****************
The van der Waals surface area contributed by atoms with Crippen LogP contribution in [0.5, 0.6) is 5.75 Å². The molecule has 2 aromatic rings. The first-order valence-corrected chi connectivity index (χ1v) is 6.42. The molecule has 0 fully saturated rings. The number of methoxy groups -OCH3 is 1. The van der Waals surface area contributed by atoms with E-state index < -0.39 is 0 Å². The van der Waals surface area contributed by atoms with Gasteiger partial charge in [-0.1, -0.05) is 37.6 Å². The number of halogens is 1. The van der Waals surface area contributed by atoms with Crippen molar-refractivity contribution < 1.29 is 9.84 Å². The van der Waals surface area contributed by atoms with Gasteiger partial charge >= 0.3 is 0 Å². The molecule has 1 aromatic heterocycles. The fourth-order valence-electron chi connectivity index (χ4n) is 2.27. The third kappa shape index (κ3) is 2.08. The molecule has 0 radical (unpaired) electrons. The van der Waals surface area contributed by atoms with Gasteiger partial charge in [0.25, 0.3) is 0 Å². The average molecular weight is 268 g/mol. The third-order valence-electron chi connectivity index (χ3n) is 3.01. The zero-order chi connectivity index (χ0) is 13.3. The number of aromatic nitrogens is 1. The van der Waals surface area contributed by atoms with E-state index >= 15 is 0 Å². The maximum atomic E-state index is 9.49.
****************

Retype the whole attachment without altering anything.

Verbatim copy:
The van der Waals surface area contributed by atoms with Crippen LogP contribution in [0.5, 0.6) is 5.75 Å². The molecule has 2 aromatic rings. The first-order valence-corrected chi connectivity index (χ1v) is 6.42. The molecule has 0 fully saturated rings. The number of methoxy groups -OCH3 is 1. The van der Waals surface area contributed by atoms with E-state index < -0.39 is 0 Å². The van der Waals surface area contributed by atoms with Gasteiger partial charge in [-0.1, -0.05) is 37.6 Å². The number of halogens is 1. The van der Waals surface area contributed by atoms with Crippen molar-refractivity contribution < 1.29 is 9.84 Å². The van der Waals surface area contributed by atoms with Gasteiger partial charge >= 0.3 is 0 Å². The molecule has 1 aromatic heterocycles. The fourth-order valence-electron chi connectivity index (χ4n) is 2.27. The third kappa shape index (κ3) is 2.08. The molecule has 0 radical (unpaired) electrons. The van der Waals surface area contributed by atoms with Gasteiger partial charge in [0.25, 0.3) is 0 Å². The average molecular weight is 268 g/mol. The third-order valence-electron chi connectivity index (χ3n) is 3.01. The zero-order chi connectivity index (χ0) is 13.3. The number of aromatic nitrogens is 1. The van der Waals surface area contributed by atoms with E-state index >= 15 is 0 Å². The maximum atomic E-state index is 9.49.